Natural gas looks prime for a reversal from its selloff as price formed a double bottom pattern on its 1-hour chart. A break past the neckline around $2.350 could set off a climb that’s the same height as the chart formation.
The 100 SMA is still below the 200 SMA, though, so the path of least resistance is to the downside. In other words, resistance is more likely to hold than to break. In that case, natural gas could still retreat to the bottoms around $2.200-2.250. Then again, price has climbed above both moving averages as an early indication of bullish momentum.
Stochastic is turning lower from the overbought zone to indicate that selling pressure is returning while buyers take a break. RSI also made its way to the overbought region and is starting to head south, so price could follow suit while sellers take over.
Natural gas could enjoy a bit more support from seasonal factors as hurricane season is taking place while cooler weather conditions are expected to persist in the coming months. This brings a combination of lower supply and higher demand, which then drive prices higher.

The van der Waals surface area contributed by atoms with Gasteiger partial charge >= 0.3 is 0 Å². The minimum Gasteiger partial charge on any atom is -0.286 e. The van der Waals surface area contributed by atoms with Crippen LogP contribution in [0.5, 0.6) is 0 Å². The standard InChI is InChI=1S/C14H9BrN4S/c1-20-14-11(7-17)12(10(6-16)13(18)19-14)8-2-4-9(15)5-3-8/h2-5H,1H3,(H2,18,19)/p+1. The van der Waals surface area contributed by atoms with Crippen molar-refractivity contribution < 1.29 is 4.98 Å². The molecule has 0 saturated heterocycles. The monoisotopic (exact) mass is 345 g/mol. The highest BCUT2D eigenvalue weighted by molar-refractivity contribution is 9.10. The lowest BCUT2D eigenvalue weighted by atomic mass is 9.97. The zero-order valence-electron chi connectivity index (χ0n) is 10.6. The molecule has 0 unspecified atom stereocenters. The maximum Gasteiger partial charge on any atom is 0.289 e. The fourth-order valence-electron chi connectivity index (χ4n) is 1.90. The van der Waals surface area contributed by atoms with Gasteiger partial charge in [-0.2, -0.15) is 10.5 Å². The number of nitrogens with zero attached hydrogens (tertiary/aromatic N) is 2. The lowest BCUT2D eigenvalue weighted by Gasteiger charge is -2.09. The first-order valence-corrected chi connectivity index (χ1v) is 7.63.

Hurricane Sally is disrupting production in the Gulf of Mexico, which could mean lower output levels in the coming weeks. The inventory report from the Department of Energy could provide more insight on this, but it looks like traders are bracing for another reduction in stockpiles.
A surprise build, however, could signal that supply remains elevated while demand is feeble. This could usher in another leg lower for natural gas, especially if risk-off factors remain in play. Note that geopolitical risks and pandemic developments are currently keeping a lid on gains for riskier assets like commodities these days.